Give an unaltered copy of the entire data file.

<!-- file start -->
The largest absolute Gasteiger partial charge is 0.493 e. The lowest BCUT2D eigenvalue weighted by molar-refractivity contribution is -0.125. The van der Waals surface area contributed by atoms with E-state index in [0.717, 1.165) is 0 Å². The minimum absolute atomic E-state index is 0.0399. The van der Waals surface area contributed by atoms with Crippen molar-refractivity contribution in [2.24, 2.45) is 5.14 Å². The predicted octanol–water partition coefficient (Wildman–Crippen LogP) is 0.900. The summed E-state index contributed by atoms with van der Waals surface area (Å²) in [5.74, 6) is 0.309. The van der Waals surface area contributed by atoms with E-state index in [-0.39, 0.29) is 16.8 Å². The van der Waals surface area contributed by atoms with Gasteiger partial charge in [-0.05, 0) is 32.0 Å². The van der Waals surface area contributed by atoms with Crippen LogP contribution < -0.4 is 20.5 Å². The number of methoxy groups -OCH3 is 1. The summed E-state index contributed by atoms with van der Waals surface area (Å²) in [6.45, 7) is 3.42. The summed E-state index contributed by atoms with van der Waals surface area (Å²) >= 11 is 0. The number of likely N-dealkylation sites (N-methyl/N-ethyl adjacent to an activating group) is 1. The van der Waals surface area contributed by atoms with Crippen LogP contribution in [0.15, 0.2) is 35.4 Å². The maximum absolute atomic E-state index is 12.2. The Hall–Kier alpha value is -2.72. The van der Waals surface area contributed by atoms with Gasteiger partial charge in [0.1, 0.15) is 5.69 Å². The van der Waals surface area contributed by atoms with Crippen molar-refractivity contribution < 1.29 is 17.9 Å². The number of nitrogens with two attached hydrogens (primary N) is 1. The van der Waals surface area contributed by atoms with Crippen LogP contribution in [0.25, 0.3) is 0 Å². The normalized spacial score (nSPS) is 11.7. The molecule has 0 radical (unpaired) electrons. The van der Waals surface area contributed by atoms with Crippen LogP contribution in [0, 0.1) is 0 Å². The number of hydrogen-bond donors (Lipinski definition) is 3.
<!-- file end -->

The largest absolute Gasteiger partial charge is 0.493 e. The lowest BCUT2D eigenvalue weighted by molar-refractivity contribution is -0.125. The van der Waals surface area contributed by atoms with E-state index in [0.717, 1.165) is 0 Å². The minimum absolute atomic E-state index is 0.0399. The van der Waals surface area contributed by atoms with Crippen molar-refractivity contribution in [2.24, 2.45) is 5.14 Å². The predicted octanol–water partition coefficient (Wildman–Crippen LogP) is 0.900. The summed E-state index contributed by atoms with van der Waals surface area (Å²) in [5.74, 6) is 0.309. The van der Waals surface area contributed by atoms with E-state index in [-0.39, 0.29) is 16.8 Å². The van der Waals surface area contributed by atoms with Gasteiger partial charge in [-0.05, 0) is 32.0 Å². The van der Waals surface area contributed by atoms with Crippen LogP contribution < -0.4 is 20.5 Å². The number of methoxy groups -OCH3 is 1. The summed E-state index contributed by atoms with van der Waals surface area (Å²) in [6.45, 7) is 3.42. The summed E-state index contributed by atoms with van der Waals surface area (Å²) >= 11 is 0. The number of likely N-dealkylation sites (N-methyl/N-ethyl adjacent to an activating group) is 1. The van der Waals surface area contributed by atoms with Crippen LogP contribution in [0.15, 0.2) is 35.4 Å². The maximum absolute atomic E-state index is 12.2. The Hall–Kier alpha value is -2.72. The van der Waals surface area contributed by atoms with Gasteiger partial charge in [0.1, 0.15) is 5.69 Å². The van der Waals surface area contributed by atoms with Crippen molar-refractivity contribution < 1.29 is 17.9 Å². The number of nitrogens with two attached hydrogens (primary N) is 1. The van der Waals surface area contributed by atoms with Crippen LogP contribution in [0.25, 0.3) is 0 Å². The normalized spacial score (nSPS) is 11.7. The molecule has 0 radical (unpaired) electrons. The van der Waals surface area contributed by atoms with Crippen LogP contribution in [0, 0.1) is 0 Å². The number of hydrogen-bond donors (Lipinski definition) is 3.